Monday, December 9, 2013

Looking for Pythagorean pair-doubles

In teaching a geometry course, I find that I frequently need a Pythagorean triple. A Pythagorean triple, of course, is three whole numbers that satisfy the Pythagorean theorem to make a right triangle: 3, 4, 5, or 7, 40, 41.

But even more frequently, I find I need a Pythagorean pair-double: two sets of whole number-length legs with the same hypotenuse. For example, 5, 5 and 1, 7 are a pair-double, since both have the same hypotenuse. In this way, I can make an isosceles triangle that requires a little work to prove it isosceles.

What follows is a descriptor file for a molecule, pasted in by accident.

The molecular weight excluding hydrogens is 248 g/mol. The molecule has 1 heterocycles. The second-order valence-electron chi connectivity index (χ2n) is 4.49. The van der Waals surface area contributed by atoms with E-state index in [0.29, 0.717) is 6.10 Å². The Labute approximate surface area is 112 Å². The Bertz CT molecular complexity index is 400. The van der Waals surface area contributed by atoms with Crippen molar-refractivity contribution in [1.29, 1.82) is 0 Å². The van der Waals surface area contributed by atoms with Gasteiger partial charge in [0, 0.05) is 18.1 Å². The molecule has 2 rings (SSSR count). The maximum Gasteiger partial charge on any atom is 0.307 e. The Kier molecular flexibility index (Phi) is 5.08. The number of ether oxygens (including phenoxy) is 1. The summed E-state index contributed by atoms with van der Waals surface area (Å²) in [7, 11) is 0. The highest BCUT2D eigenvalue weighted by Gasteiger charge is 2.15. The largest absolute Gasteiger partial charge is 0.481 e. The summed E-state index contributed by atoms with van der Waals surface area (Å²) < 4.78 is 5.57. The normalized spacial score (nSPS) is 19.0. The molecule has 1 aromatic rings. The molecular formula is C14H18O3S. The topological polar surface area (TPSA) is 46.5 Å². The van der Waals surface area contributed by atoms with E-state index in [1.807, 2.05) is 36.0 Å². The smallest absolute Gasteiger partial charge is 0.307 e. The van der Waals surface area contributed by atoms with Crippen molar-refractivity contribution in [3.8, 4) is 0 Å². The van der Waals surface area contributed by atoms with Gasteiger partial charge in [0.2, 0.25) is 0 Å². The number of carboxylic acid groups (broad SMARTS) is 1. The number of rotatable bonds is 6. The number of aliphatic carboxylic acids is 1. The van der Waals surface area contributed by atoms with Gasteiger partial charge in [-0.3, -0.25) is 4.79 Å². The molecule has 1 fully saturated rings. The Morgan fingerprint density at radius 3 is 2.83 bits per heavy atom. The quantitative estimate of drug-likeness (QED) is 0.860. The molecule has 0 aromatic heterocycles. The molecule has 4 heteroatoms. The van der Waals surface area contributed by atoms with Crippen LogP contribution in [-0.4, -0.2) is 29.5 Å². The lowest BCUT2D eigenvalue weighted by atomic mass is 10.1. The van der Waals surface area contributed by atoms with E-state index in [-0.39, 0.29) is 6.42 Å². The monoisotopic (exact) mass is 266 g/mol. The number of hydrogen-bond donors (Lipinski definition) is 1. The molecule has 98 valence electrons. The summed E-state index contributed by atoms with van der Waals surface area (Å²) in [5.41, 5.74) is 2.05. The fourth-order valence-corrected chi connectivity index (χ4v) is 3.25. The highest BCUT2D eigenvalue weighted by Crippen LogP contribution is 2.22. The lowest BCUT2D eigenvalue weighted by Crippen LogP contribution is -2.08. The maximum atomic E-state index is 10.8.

Here's the first ten pair-doubles.

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